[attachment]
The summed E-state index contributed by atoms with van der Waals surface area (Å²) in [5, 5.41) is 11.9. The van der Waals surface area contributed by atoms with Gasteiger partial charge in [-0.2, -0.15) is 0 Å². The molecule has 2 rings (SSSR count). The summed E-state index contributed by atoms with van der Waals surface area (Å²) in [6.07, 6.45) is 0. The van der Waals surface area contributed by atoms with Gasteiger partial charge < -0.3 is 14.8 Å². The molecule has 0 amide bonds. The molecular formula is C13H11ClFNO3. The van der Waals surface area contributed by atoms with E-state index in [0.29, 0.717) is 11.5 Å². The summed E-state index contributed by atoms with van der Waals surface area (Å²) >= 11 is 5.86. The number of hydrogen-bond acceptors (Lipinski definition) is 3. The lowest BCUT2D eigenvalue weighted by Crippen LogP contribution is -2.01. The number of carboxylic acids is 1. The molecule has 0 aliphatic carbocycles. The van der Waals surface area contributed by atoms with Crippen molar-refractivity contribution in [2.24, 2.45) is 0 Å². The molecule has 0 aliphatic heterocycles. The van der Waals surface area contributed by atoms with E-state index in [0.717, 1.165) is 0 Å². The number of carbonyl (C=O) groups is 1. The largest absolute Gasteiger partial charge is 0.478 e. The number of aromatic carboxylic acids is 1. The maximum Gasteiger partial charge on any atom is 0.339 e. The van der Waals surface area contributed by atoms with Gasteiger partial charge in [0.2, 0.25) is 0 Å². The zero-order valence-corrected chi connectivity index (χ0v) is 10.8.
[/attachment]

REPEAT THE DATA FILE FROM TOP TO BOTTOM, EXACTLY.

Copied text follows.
The summed E-state index contributed by atoms with van der Waals surface area (Å²) in [5, 5.41) is 11.9. The van der Waals surface area contributed by atoms with Gasteiger partial charge in [-0.2, -0.15) is 0 Å². The molecule has 2 rings (SSSR count). The summed E-state index contributed by atoms with van der Waals surface area (Å²) in [6.07, 6.45) is 0. The van der Waals surface area contributed by atoms with Gasteiger partial charge < -0.3 is 14.8 Å². The molecule has 0 amide bonds. The molecular formula is C13H11ClFNO3. The van der Waals surface area contributed by atoms with E-state index in [0.29, 0.717) is 11.5 Å². The summed E-state index contributed by atoms with van der Waals surface area (Å²) >= 11 is 5.86. The number of hydrogen-bond acceptors (Lipinski definition) is 3. The lowest BCUT2D eigenvalue weighted by Crippen LogP contribution is -2.01. The number of carboxylic acids is 1. The molecule has 0 aliphatic carbocycles. The van der Waals surface area contributed by atoms with Crippen molar-refractivity contribution in [2.24, 2.45) is 0 Å². The molecule has 0 aliphatic heterocycles. The van der Waals surface area contributed by atoms with E-state index in [0.717, 1.165) is 0 Å². The number of carbonyl (C=O) groups is 1. The largest absolute Gasteiger partial charge is 0.478 e. The number of aromatic carboxylic acids is 1. The maximum Gasteiger partial charge on any atom is 0.339 e. The van der Waals surface area contributed by atoms with Gasteiger partial charge in [0.2, 0.25) is 0 Å². The zero-order valence-corrected chi connectivity index (χ0v) is 10.8.